The Software Development Life Cycle

1884 Words Oct 22nd, 2016 8 Pages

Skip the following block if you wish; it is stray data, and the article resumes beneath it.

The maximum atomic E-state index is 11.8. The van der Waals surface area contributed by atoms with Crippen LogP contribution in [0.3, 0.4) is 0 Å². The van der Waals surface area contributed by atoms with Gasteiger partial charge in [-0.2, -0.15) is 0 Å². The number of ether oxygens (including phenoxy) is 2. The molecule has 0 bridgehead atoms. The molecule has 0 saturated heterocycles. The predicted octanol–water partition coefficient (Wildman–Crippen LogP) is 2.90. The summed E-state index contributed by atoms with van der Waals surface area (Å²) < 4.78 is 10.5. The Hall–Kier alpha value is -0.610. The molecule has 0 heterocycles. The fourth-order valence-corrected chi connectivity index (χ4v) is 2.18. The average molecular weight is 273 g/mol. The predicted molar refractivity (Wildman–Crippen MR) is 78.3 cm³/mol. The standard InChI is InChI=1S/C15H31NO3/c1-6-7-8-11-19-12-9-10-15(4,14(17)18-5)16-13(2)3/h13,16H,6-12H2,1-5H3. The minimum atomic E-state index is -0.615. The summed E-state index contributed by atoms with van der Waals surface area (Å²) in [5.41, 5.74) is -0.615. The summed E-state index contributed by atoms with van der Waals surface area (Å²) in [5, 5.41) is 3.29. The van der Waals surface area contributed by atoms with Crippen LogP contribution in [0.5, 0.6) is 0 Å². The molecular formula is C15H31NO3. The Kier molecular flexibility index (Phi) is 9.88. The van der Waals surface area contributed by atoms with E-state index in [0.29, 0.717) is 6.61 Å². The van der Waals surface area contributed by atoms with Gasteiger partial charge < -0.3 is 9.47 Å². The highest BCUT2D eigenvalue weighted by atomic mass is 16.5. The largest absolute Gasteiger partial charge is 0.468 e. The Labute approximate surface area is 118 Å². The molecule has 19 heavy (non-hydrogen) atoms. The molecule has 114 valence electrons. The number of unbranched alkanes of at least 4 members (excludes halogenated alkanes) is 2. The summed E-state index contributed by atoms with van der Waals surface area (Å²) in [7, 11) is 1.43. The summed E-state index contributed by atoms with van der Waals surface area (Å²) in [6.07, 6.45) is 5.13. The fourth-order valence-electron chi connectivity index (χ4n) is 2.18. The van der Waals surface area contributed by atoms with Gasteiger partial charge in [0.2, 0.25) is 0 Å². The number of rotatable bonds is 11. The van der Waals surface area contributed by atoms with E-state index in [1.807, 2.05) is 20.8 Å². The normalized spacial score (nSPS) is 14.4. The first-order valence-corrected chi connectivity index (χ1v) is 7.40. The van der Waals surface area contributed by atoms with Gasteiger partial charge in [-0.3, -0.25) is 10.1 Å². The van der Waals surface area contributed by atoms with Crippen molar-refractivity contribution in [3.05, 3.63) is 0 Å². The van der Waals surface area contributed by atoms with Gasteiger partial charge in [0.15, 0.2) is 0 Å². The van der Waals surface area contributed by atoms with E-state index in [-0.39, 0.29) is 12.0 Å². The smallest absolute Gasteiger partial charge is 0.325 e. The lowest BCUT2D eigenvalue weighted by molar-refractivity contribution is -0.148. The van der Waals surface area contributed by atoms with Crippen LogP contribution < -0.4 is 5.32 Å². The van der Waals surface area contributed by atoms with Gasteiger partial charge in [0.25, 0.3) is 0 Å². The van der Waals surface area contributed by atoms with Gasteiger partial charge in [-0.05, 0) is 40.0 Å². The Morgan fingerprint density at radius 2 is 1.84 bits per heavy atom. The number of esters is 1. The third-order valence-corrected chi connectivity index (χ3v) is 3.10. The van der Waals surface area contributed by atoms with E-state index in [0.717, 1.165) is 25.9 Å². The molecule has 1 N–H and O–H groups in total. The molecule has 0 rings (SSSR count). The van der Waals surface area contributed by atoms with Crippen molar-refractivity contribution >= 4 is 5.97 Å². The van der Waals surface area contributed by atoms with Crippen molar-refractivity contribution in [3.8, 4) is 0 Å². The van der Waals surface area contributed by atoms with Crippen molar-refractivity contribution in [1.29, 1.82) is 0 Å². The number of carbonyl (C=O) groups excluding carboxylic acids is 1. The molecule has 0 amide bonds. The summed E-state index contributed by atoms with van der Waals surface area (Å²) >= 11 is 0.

The waterfall method is a linear, sequential, non-iterative process for software development first mentioned by Herbert Benington in 1956. The software development life cycle (SDLC) is defined by Ruparelia as “a conceptual framework or process that considers the structure of the stages in-volved in the development of an application from its initial feasibility study through to its deploy-ment in the field and maintenance (Ruparelia, 2010, p. 8).’’ This method is so named “waterfall’’ because the stages of the SDLC cascade down through the stages of product consideration, re-quirements, analysis, design, development, testing, implementation and review/maintenance. In the 1970s, Winston Royce built on the waterfall model to incorporate iteration and stage review. Royce’s intent was to “address the central role that the design phase plays in minimizing risks by being re-visited several times (Ruparelia, 2010, p. 8).’’ This later form of the waterfall model assumes that continual feedback is required to ensure additional updates/improvements are implemented, and is therefore necessitated by the requisite updates that subsequent testing phases bring to light. The most significant difference between the original waterfall method of Benington and Royce’s modified form is the need to re-iterate and validate that no further updates/revisions are required in prior stages before moving on to the next phase. In some circumstances, there may even be a need to skip a previous phase to…
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